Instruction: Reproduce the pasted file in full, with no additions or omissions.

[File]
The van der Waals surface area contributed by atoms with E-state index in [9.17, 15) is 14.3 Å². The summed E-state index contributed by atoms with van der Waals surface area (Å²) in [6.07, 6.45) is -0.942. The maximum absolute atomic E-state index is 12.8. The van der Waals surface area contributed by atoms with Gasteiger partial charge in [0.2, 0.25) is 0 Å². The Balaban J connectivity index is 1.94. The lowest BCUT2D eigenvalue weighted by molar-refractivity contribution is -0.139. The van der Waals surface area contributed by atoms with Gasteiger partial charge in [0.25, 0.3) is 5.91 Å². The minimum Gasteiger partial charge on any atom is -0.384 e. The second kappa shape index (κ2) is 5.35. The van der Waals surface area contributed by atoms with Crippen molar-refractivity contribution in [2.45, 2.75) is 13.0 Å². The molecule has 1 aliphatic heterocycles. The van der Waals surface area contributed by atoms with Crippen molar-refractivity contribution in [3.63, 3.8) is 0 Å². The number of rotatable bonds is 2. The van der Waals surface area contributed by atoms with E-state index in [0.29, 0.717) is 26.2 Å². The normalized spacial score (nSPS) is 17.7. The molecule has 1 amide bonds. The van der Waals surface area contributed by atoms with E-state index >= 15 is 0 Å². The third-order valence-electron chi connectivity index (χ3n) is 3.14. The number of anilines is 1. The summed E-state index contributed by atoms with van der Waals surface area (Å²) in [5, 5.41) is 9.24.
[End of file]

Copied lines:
The van der Waals surface area contributed by atoms with E-state index in [9.17, 15) is 14.3 Å². The summed E-state index contributed by atoms with van der Waals surface area (Å²) in [6.07, 6.45) is -0.942. The maximum absolute atomic E-state index is 12.8. The van der Waals surface area contributed by atoms with Gasteiger partial charge in [0.2, 0.25) is 0 Å². The Balaban J connectivity index is 1.94. The lowest BCUT2D eigenvalue weighted by molar-refractivity contribution is -0.139. The van der Waals surface area contributed by atoms with Gasteiger partial charge in [0.25, 0.3) is 5.91 Å². The minimum Gasteiger partial charge on any atom is -0.384 e. The second kappa shape index (κ2) is 5.35. The van der Waals surface area contributed by atoms with Crippen molar-refractivity contribution in [2.45, 2.75) is 13.0 Å². The molecule has 1 aliphatic heterocycles. The van der Waals surface area contributed by atoms with Crippen molar-refractivity contribution in [3.63, 3.8) is 0 Å². The number of rotatable bonds is 2. The van der Waals surface area contributed by atoms with E-state index in [0.29, 0.717) is 26.2 Å². The normalized spacial score (nSPS) is 17.7. The molecule has 1 amide bonds. The van der Waals surface area contributed by atoms with E-state index >= 15 is 0 Å². The third-order valence-electron chi connectivity index (χ3n) is 3.14. The number of anilines is 1. The summed E-state index contributed by atoms with van der Waals surface area (Å²) in [5, 5.41) is 9.24.